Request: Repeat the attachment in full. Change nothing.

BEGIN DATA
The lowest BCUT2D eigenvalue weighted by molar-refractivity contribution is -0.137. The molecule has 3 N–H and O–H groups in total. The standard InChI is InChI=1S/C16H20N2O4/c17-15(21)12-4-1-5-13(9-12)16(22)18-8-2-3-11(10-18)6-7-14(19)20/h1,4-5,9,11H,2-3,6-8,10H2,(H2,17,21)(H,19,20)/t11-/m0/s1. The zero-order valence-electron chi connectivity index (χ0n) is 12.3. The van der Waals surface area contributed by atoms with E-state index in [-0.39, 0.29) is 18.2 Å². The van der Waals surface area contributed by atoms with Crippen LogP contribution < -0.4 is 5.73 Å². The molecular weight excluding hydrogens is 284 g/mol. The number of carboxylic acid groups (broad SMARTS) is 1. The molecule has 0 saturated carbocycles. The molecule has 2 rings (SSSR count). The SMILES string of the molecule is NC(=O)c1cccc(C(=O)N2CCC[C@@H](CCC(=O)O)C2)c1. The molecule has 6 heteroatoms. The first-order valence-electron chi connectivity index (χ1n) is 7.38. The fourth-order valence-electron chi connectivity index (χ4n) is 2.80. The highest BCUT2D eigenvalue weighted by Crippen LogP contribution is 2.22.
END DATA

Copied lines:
The lowest BCUT2D eigenvalue weighted by molar-refractivity contribution is -0.137. The molecule has 3 N–H and O–H groups in total. The standard InChI is InChI=1S/C16H20N2O4/c17-15(21)12-4-1-5-13(9-12)16(22)18-8-2-3-11(10-18)6-7-14(19)20/h1,4-5,9,11H,2-3,6-8,10H2,(H2,17,21)(H,19,20)/t11-/m0/s1. The zero-order valence-electron chi connectivity index (χ0n) is 12.3. The van der Waals surface area contributed by atoms with E-state index in [-0.39, 0.29) is 18.2 Å². The van der Waals surface area contributed by atoms with Crippen LogP contribution < -0.4 is 5.73 Å². The molecular weight excluding hydrogens is 284 g/mol. The number of carboxylic acid groups (broad SMARTS) is 1. The molecule has 0 saturated carbocycles. The molecule has 2 rings (SSSR count). The SMILES string of the molecule is NC(=O)c1cccc(C(=O)N2CCC[C@@H](CCC(=O)O)C2)c1. The molecule has 6 heteroatoms. The first-order valence-electron chi connectivity index (χ1n) is 7.38. The fourth-order valence-electron chi connectivity index (χ4n) is 2.80. The highest BCUT2D eigenvalue weighted by Crippen LogP contribution is 2.22.